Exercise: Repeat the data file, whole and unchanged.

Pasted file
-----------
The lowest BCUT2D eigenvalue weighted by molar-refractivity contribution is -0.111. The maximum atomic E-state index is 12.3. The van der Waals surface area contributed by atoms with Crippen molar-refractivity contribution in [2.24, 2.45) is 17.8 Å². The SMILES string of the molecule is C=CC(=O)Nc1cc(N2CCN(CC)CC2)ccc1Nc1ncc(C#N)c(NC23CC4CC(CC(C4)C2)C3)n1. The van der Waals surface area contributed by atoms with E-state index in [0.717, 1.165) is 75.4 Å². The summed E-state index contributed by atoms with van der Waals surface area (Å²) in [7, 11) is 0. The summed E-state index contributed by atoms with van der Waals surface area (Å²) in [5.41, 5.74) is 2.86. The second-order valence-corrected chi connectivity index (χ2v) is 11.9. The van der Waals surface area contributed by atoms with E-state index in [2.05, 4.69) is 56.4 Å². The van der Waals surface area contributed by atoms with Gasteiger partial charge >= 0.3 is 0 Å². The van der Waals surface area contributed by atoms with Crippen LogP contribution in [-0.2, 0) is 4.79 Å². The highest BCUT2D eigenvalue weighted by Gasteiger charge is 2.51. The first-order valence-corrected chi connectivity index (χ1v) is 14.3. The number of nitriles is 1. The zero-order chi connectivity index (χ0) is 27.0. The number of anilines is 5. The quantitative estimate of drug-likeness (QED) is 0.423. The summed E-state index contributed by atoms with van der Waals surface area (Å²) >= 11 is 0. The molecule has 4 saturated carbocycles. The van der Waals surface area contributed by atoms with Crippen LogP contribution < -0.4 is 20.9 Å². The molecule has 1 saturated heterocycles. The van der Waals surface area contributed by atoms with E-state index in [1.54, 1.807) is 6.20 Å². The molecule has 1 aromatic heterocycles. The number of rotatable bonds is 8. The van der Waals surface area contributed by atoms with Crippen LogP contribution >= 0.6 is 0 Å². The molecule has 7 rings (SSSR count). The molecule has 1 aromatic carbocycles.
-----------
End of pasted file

The lowest BCUT2D eigenvalue weighted by molar-refractivity contribution is -0.111. The maximum atomic E-state index is 12.3. The van der Waals surface area contributed by atoms with Crippen molar-refractivity contribution in [2.24, 2.45) is 17.8 Å². The SMILES string of the molecule is C=CC(=O)Nc1cc(N2CCN(CC)CC2)ccc1Nc1ncc(C#N)c(NC23CC4CC(CC(C4)C2)C3)n1. The van der Waals surface area contributed by atoms with E-state index in [0.717, 1.165) is 75.4 Å². The summed E-state index contributed by atoms with van der Waals surface area (Å²) in [7, 11) is 0. The summed E-state index contributed by atoms with van der Waals surface area (Å²) in [5.41, 5.74) is 2.86. The second-order valence-corrected chi connectivity index (χ2v) is 11.9. The van der Waals surface area contributed by atoms with E-state index in [2.05, 4.69) is 56.4 Å². The van der Waals surface area contributed by atoms with Gasteiger partial charge >= 0.3 is 0 Å². The van der Waals surface area contributed by atoms with Crippen LogP contribution in [-0.2, 0) is 4.79 Å². The highest BCUT2D eigenvalue weighted by Gasteiger charge is 2.51. The first-order valence-corrected chi connectivity index (χ1v) is 14.3. The number of nitriles is 1. The zero-order chi connectivity index (χ0) is 27.0. The number of anilines is 5. The quantitative estimate of drug-likeness (QED) is 0.423. The summed E-state index contributed by atoms with van der Waals surface area (Å²) >= 11 is 0. The molecule has 4 saturated carbocycles. The van der Waals surface area contributed by atoms with Crippen LogP contribution < -0.4 is 20.9 Å². The molecule has 1 saturated heterocycles. The van der Waals surface area contributed by atoms with E-state index in [1.54, 1.807) is 6.20 Å². The molecule has 1 aromatic heterocycles. The number of rotatable bonds is 8. The van der Waals surface area contributed by atoms with Crippen LogP contribution >= 0.6 is 0 Å². The molecule has 7 rings (SSSR count). The molecule has 1 aromatic carbocycles.